comments_image Comments

US warns Malians against reprisals on Tuaregs

A French Army sniper watches the area around Timbuktu airport on January 30, 2013
A French Army sniper watches the area around Timbuktu airport on January 30, 2013. The United States echoed calls that Malians should refrain from revenge attacks on ethnic minorities as French troops help liberate key towns from Islamic militants and reb

The United States on Wednesday echoed calls that Malians should refrain from revenge attacks on ethnic minorities as French troops help liberate key towns from Islamic militants and rebels.

French troops arrived at the Kidal airport on Wednesday just days after the capture of Gao and Timbuktu in a whirlwind three-week campaign that Paris hopes to wind down and hand over to African forces.

Washington welcomed the swiftness of the offensive, but warned of challenges ahead, as the French help Malian troops reclaim swathes of land seized in recent months by Islamic militants and Tuareg rebels.

"We echo the calls that Malians are making, that French are making, urging Malian private citizens to refrain from retaliating against Tuaregs or other ethnic minorities," State Department spokeswoman Victoria Nuland said.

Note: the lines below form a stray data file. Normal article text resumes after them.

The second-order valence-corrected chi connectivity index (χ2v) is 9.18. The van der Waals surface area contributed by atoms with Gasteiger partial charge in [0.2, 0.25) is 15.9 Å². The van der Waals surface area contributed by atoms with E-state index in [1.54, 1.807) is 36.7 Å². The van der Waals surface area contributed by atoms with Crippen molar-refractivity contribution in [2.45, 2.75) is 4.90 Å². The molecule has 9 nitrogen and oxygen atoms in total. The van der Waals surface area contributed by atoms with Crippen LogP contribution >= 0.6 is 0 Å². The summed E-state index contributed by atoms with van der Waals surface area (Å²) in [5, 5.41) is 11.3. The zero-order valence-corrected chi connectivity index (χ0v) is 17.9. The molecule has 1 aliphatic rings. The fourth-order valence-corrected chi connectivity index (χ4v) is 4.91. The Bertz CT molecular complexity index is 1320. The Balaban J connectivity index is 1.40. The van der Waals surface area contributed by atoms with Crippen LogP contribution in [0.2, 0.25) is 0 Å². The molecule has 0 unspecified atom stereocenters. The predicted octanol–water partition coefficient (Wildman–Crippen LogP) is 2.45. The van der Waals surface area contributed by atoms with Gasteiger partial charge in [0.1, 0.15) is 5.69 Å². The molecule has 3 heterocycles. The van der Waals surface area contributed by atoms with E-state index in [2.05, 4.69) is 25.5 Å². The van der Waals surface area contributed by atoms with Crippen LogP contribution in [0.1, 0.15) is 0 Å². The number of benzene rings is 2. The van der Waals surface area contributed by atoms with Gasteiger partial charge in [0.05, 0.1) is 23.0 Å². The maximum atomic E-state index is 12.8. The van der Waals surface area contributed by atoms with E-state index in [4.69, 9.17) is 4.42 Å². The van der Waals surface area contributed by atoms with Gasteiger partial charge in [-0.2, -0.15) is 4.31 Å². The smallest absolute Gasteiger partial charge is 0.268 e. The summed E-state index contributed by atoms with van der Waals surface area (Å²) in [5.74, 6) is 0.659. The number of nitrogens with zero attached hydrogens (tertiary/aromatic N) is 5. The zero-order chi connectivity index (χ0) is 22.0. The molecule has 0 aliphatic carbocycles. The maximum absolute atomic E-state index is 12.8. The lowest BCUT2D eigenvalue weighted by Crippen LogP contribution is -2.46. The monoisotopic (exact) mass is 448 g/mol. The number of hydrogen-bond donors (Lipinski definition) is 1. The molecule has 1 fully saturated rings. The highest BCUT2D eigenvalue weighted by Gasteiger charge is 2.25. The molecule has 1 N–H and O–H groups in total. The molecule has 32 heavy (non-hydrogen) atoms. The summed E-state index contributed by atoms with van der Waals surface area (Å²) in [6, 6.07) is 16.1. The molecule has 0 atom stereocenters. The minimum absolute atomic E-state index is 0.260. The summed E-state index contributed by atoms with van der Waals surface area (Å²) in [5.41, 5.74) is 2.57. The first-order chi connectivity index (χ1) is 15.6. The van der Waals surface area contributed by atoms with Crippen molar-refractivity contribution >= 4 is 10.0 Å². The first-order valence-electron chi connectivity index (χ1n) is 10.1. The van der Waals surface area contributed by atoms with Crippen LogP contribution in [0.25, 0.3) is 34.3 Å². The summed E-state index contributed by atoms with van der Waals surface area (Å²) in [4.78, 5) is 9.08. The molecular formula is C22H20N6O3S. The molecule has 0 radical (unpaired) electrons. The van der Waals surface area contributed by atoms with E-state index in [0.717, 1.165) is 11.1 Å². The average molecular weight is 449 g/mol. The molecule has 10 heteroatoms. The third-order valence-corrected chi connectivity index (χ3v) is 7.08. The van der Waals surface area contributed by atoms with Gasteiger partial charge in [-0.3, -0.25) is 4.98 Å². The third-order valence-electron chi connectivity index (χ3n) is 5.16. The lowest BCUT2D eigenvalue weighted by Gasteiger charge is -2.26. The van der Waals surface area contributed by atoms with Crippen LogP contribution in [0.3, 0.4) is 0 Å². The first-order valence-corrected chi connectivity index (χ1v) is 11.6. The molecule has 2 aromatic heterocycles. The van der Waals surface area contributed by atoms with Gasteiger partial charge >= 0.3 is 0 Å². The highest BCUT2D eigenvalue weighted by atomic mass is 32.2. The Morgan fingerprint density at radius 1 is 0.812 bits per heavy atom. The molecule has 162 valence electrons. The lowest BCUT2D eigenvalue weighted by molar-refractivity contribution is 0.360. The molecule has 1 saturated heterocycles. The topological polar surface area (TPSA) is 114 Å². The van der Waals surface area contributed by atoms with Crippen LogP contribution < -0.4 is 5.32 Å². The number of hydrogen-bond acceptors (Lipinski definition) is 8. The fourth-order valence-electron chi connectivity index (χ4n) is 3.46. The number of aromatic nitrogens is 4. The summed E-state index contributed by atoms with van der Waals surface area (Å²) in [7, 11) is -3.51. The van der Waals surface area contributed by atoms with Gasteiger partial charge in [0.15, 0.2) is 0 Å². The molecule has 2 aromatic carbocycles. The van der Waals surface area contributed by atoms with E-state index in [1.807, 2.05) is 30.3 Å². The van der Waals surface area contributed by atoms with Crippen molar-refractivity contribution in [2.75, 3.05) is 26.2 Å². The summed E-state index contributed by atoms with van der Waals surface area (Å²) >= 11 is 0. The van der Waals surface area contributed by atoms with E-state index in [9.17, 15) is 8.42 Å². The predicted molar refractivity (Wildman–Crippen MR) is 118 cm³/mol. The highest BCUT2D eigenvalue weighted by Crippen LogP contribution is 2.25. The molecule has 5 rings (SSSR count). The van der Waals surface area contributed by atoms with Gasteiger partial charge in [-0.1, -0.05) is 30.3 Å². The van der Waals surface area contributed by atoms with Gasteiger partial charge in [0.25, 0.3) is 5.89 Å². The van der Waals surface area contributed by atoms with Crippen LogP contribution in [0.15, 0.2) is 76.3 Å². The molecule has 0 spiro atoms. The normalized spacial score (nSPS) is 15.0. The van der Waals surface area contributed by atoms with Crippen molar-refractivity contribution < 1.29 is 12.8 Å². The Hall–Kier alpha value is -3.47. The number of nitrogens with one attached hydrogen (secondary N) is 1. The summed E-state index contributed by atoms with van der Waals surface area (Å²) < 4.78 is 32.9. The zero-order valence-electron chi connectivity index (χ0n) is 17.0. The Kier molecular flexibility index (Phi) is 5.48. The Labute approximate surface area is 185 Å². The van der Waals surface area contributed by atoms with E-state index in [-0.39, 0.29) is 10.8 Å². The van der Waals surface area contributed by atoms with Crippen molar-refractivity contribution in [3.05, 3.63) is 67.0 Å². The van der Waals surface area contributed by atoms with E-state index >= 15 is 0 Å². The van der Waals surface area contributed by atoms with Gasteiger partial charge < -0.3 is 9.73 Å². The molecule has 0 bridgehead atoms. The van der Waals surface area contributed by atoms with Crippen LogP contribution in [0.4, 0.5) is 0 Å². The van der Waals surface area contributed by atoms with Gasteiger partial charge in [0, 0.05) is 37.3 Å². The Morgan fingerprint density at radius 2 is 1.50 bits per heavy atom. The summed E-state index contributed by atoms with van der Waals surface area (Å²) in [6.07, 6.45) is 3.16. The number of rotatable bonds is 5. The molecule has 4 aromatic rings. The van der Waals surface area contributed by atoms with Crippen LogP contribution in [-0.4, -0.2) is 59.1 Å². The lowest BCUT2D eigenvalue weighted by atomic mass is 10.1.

She said the challenge was now "not only to ensure that these cities that have been regained, and towns, can be held, but that the international mission... moves in behind Malian forces and the French to stabilize northern Mali, to go after the rebels... ensure that they can't come back and regroup."

The United States has now earmarked some $96 million to help support African-led forces due to move in and take over from the French.

Washington is also urging the interim government in Bamako to hold elections as soon as possible, but "we also have to appreciate that they can't be held until they are technically feasible."

The Malian parliament on Tuesday adopted a political roadmap which included a commitment to holding elections by July 31.

"It'll be important to meet that target in terms of security," Nuland stressed.

Share